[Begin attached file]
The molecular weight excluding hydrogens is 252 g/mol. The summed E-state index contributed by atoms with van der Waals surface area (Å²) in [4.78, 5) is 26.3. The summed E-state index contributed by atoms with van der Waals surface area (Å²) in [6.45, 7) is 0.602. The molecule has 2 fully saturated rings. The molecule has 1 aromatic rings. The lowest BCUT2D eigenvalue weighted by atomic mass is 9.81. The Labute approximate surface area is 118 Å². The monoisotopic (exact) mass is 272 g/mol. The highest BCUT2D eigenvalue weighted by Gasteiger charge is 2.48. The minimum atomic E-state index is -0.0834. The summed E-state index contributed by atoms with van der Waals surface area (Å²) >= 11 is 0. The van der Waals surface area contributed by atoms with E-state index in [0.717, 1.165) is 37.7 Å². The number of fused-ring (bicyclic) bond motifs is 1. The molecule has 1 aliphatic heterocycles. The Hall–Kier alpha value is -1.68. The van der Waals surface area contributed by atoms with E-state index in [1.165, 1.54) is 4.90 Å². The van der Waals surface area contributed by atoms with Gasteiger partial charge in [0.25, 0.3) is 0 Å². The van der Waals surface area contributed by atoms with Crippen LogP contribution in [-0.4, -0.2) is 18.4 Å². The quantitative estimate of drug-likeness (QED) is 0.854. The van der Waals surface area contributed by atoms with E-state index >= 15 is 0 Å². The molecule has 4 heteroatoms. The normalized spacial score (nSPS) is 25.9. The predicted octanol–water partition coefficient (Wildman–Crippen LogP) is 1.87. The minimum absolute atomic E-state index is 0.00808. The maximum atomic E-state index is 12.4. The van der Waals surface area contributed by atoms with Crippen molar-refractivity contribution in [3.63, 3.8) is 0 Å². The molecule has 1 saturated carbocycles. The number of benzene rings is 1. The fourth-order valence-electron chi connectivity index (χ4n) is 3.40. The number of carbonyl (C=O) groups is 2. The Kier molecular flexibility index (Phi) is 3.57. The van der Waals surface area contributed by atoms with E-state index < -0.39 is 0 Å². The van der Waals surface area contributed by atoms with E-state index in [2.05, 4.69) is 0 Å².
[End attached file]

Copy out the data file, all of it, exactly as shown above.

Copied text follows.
The molecular weight excluding hydrogens is 252 g/mol. The summed E-state index contributed by atoms with van der Waals surface area (Å²) in [4.78, 5) is 26.3. The summed E-state index contributed by atoms with van der Waals surface area (Å²) in [6.45, 7) is 0.602. The molecule has 2 fully saturated rings. The molecule has 1 aromatic rings. The lowest BCUT2D eigenvalue weighted by atomic mass is 9.81. The Labute approximate surface area is 118 Å². The monoisotopic (exact) mass is 272 g/mol. The highest BCUT2D eigenvalue weighted by Gasteiger charge is 2.48. The minimum atomic E-state index is -0.0834. The summed E-state index contributed by atoms with van der Waals surface area (Å²) >= 11 is 0. The van der Waals surface area contributed by atoms with E-state index in [0.717, 1.165) is 37.7 Å². The number of fused-ring (bicyclic) bond motifs is 1. The molecule has 1 aliphatic heterocycles. The Hall–Kier alpha value is -1.68. The van der Waals surface area contributed by atoms with E-state index in [1.165, 1.54) is 4.90 Å². The van der Waals surface area contributed by atoms with Gasteiger partial charge in [0.25, 0.3) is 0 Å². The van der Waals surface area contributed by atoms with Crippen LogP contribution in [-0.4, -0.2) is 18.4 Å². The quantitative estimate of drug-likeness (QED) is 0.854. The van der Waals surface area contributed by atoms with E-state index >= 15 is 0 Å². The molecule has 4 heteroatoms. The normalized spacial score (nSPS) is 25.9. The predicted octanol–water partition coefficient (Wildman–Crippen LogP) is 1.87. The minimum absolute atomic E-state index is 0.00808. The maximum atomic E-state index is 12.4. The van der Waals surface area contributed by atoms with Crippen molar-refractivity contribution in [3.63, 3.8) is 0 Å². The molecule has 1 saturated carbocycles. The number of benzene rings is 1. The fourth-order valence-electron chi connectivity index (χ4n) is 3.40. The number of carbonyl (C=O) groups is 2. The Kier molecular flexibility index (Phi) is 3.57. The van der Waals surface area contributed by atoms with E-state index < -0.39 is 0 Å². The van der Waals surface area contributed by atoms with E-state index in [2.05, 4.69) is 0 Å².